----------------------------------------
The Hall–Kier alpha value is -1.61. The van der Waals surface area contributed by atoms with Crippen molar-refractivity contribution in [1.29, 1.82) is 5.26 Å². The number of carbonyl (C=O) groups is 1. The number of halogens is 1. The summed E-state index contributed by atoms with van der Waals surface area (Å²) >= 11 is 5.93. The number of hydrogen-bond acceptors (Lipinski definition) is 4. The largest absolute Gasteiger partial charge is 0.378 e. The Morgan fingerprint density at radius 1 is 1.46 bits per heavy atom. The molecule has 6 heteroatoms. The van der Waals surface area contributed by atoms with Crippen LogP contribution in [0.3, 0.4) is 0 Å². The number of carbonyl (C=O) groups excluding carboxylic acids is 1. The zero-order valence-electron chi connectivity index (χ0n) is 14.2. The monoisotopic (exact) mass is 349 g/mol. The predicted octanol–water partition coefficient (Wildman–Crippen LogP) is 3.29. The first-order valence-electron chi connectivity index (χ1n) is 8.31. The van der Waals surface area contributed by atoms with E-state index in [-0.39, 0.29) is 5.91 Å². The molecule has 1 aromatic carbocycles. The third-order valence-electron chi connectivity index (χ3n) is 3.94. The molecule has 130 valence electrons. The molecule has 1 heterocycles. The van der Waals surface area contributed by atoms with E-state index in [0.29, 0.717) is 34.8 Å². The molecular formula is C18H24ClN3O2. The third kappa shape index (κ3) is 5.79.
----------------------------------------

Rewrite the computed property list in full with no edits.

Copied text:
The Hall–Kier alpha value is -1.61. The van der Waals surface area contributed by atoms with Crippen molar-refractivity contribution in [1.29, 1.82) is 5.26 Å². The number of carbonyl (C=O) groups is 1. The number of halogens is 1. The summed E-state index contributed by atoms with van der Waals surface area (Å²) >= 11 is 5.93. The number of hydrogen-bond acceptors (Lipinski definition) is 4. The largest absolute Gasteiger partial charge is 0.378 e. The Morgan fingerprint density at radius 1 is 1.46 bits per heavy atom. The molecule has 6 heteroatoms. The van der Waals surface area contributed by atoms with Crippen LogP contribution in [0.3, 0.4) is 0 Å². The number of carbonyl (C=O) groups excluding carboxylic acids is 1. The zero-order valence-electron chi connectivity index (χ0n) is 14.2. The monoisotopic (exact) mass is 349 g/mol. The predicted octanol–water partition coefficient (Wildman–Crippen LogP) is 3.29. The first-order valence-electron chi connectivity index (χ1n) is 8.31. The van der Waals surface area contributed by atoms with E-state index in [-0.39, 0.29) is 5.91 Å². The molecule has 1 aromatic carbocycles. The third-order valence-electron chi connectivity index (χ3n) is 3.94. The molecule has 130 valence electrons. The molecule has 1 heterocycles. The van der Waals surface area contributed by atoms with E-state index in [0.29, 0.717) is 34.8 Å². The molecular formula is C18H24ClN3O2. The third kappa shape index (κ3) is 5.79.